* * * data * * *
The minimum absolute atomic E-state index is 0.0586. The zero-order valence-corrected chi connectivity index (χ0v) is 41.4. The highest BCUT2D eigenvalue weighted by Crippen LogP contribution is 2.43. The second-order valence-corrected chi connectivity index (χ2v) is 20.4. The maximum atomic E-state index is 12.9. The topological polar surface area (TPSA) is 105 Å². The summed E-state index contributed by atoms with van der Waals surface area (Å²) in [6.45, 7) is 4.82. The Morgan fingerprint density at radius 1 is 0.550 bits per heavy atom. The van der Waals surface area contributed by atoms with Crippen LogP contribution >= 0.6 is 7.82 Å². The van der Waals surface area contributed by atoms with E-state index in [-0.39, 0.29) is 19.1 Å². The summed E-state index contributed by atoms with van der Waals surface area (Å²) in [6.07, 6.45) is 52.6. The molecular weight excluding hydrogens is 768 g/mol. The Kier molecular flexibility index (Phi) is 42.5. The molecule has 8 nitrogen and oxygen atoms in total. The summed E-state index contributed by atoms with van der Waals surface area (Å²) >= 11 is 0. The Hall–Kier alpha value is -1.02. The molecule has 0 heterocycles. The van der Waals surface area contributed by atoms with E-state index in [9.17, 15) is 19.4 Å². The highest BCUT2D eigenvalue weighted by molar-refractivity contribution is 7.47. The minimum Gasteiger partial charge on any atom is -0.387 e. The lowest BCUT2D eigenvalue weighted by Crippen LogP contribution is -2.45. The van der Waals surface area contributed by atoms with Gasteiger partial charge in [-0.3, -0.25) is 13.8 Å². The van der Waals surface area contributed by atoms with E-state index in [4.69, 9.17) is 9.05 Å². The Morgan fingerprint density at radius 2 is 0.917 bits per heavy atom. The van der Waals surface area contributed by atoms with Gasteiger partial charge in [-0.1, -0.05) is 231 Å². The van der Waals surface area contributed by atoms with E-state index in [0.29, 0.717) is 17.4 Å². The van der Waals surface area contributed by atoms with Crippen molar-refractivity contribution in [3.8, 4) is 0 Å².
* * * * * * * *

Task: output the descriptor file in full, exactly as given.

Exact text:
The minimum absolute atomic E-state index is 0.0586. The zero-order valence-corrected chi connectivity index (χ0v) is 41.4. The highest BCUT2D eigenvalue weighted by Crippen LogP contribution is 2.43. The second-order valence-corrected chi connectivity index (χ2v) is 20.4. The maximum atomic E-state index is 12.9. The topological polar surface area (TPSA) is 105 Å². The summed E-state index contributed by atoms with van der Waals surface area (Å²) in [6.45, 7) is 4.82. The Morgan fingerprint density at radius 1 is 0.550 bits per heavy atom. The van der Waals surface area contributed by atoms with Crippen LogP contribution >= 0.6 is 7.82 Å². The van der Waals surface area contributed by atoms with E-state index in [-0.39, 0.29) is 19.1 Å². The summed E-state index contributed by atoms with van der Waals surface area (Å²) in [6.07, 6.45) is 52.6. The molecular weight excluding hydrogens is 768 g/mol. The Kier molecular flexibility index (Phi) is 42.5. The molecule has 8 nitrogen and oxygen atoms in total. The summed E-state index contributed by atoms with van der Waals surface area (Å²) >= 11 is 0. The Hall–Kier alpha value is -1.02. The molecule has 0 heterocycles. The van der Waals surface area contributed by atoms with E-state index in [9.17, 15) is 19.4 Å². The highest BCUT2D eigenvalue weighted by molar-refractivity contribution is 7.47. The minimum Gasteiger partial charge on any atom is -0.387 e. The lowest BCUT2D eigenvalue weighted by Crippen LogP contribution is -2.45. The van der Waals surface area contributed by atoms with Gasteiger partial charge in [-0.3, -0.25) is 13.8 Å². The van der Waals surface area contributed by atoms with E-state index in [4.69, 9.17) is 9.05 Å². The Morgan fingerprint density at radius 2 is 0.917 bits per heavy atom. The van der Waals surface area contributed by atoms with Gasteiger partial charge in [-0.1, -0.05) is 231 Å². The van der Waals surface area contributed by atoms with E-state index in [0.29, 0.717) is 17.4 Å². The van der Waals surface area contributed by atoms with Crippen molar-refractivity contribution in [3.8, 4) is 0 Å².